Case Study: Automating the job finding process

This product is a special job seeking platform, which promises to turn the whole process on the top of its head and to make finding a job easy, comfortable and automatic.

Case Study: Automating the job finding process

The Project:

Our client is a Boston-based startup. Their product is a special job seeking platform, which promises to turn the whole process on the top of its head and to make finding a job easy, comfortable and automatic.

The software searches the Web and scrapes several Applicant Tracking Systems (ATS), automating the queries a human user would do, with Selenium browser automation.

We match the data with the information entered by the job seeking user, and list these hits with a calculated ‘Matching Score’ showing how close the given job offer is for the specifications of the user.

The user can then apply with the press of a button, because the JobStep system goes through the application automatically, thanks to a fully automated process.

To be exact, JobStep promises to land 5 interviews in 6 weeks. Their business is based on a subscription fee which covers one single 6 week cycle, and can be renewed.

The Problem:

This is a special collaboration between Lexunit and the client, because the startup has no in-house access to the technical expertise required for highly innovative development. The complete technical side is outsourced to Lexunit, especially the part that offers the most value: automation.

At this point, we are infused with the startup and collaborating on the highest level, following its lifecycle. We are involved in the planning phase, idea generation and product development actively. This is an ongoing dialogue where we give feedback about how viable certain ideas could be, how challenging the development of these new features would be, and how they would fit into the existing system.

However, JobStep is a live service, so we need to make sure the operation is running smoothly, while constantly pushing out upgrades.

JobStep built their MVP by manually progressing through the tasks that the service should be able to do with minimal human oversight.

The process includes:

- collecting job opportunities

- filtering them

- entering lots of parameters about the user

- tracking the status of the candidates

We are in a constant dialogue with the JobStep leadership, and are shaping the future of the service together.

The Solution:

Our main tasks so far:

- running job searches on Google and in several ATS, listing results in the JobStep interface

- making the software capable of scanning the questions, mandatory fields and answer options on job application web pages, extract this information and save it to the database

- developing a solution that enables job seekers to apply for each job listing of their choice, right from the JobStep platform

- this should be enabled thanks to the data the user entered, but if the application requires more, specific information, JobStep should ask these questions from the user within its own interface and enter the answers at the original job application website

Lexunit progressed through most of these tasks during 2021. The development roadmap shaped up like this:

Early 2021: we enabled search on a single ATS, and built the prototype of the application automation process.

May 2021: we finalised the Onboarding Form, the basic information form the users need to fill to apply for jobs.

Here is a screen from the final validation, when the users submit their data:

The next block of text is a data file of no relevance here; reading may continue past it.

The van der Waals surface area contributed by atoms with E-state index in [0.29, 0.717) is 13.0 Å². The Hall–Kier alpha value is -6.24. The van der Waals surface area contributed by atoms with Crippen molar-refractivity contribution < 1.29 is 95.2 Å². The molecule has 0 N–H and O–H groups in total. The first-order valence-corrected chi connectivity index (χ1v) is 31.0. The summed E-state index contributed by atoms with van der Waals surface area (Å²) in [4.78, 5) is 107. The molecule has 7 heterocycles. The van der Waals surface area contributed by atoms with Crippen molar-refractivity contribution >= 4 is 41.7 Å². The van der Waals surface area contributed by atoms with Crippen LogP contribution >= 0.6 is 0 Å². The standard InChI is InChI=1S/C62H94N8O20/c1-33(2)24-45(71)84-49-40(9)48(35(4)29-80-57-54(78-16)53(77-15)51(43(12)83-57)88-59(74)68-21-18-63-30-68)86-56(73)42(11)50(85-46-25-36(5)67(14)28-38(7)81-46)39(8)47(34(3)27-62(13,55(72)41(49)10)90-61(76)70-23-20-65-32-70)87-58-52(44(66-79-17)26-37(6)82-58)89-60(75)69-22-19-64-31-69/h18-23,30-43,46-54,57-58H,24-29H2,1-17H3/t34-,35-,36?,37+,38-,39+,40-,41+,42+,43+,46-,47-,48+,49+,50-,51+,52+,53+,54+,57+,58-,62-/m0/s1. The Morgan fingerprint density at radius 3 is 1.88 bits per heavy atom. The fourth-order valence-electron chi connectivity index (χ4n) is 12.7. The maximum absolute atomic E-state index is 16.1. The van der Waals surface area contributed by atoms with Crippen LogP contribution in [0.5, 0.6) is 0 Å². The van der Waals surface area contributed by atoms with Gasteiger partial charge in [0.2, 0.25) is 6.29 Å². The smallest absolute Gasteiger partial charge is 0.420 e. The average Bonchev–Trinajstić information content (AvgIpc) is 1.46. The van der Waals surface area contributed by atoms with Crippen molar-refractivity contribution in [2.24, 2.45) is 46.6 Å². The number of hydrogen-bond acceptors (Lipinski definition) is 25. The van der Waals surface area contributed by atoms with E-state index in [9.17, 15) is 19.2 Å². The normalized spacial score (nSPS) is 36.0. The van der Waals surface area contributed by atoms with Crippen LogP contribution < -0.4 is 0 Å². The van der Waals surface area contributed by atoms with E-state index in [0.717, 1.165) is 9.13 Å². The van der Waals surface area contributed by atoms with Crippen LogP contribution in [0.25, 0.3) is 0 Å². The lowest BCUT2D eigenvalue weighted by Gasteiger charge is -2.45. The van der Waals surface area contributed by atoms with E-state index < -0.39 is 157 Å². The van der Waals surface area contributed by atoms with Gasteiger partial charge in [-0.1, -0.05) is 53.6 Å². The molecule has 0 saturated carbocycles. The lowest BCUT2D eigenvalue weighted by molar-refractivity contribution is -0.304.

Originally, JobStep had no real frontend, they gathered the data through emailing their users and saved it into spreadsheets in the cloud.

At this point, JobStep was able to generate CV-s and categorize jobseekers based on that data.

September 2021: Dashboard Sheets are mostly automated through RPA solutions, only those that are ‘high effort’ for the machine and ‘low effort’ for humans remain. The number of supported ATS is going up to 5.

End of 2021: The Onboarding Form now contains the Basic Information section (self explanatory) and the Additional Questions section, which pulls the extra info requirements from the application tracking systems and lists them here as extra questions under the given job offer.

This means the user can stay inside JobStep and only spend the bare minimum of energy needed for the application process. JobStep handles everything else.

The final element of the Onboarding Form is the Admin Panel, which is reserved for those transformations that are impossible or way too difficult to automate at this point, but can be easily and quickly done by a human.

One example would be to analyze and understand what something like “around Los Angeles”  practically means, when a job seeker describes their location preference. You can’t always rely on measuring distance, as the travel time and specific accessibility features (highway connections, etc) are more important in commuting than raw distance. This panel is handled by the ‘job coaches’ of the JobStep team.

Methods, tools and technologies:

Search-API: Python, FastAPI, Celery, Selenium, Alembic, PostgreSQL, Docker, various Google API-s, AWS

Onboarding: TypeScript, React, NestJS, Prisma

Monitoring: Sentry, Metabase

Results:

JobStep went from an idea that job seeking could and should be automated, to a full-fledged product which made that dream a reality. Jobseekers can enjoy the fact that after completing their form, all they need to do is to stay in touch with their ‘job coaches’. They never have to spend long hours looking up suitable jobs and applying for them. The process is automated and the human element is there to help where the machine can’t.

The JobStep story is ongoing, with new features in the pipeline. It is a great example of an extended and all-encompassing technical and innovation partnership between a US startup and Lexunit.

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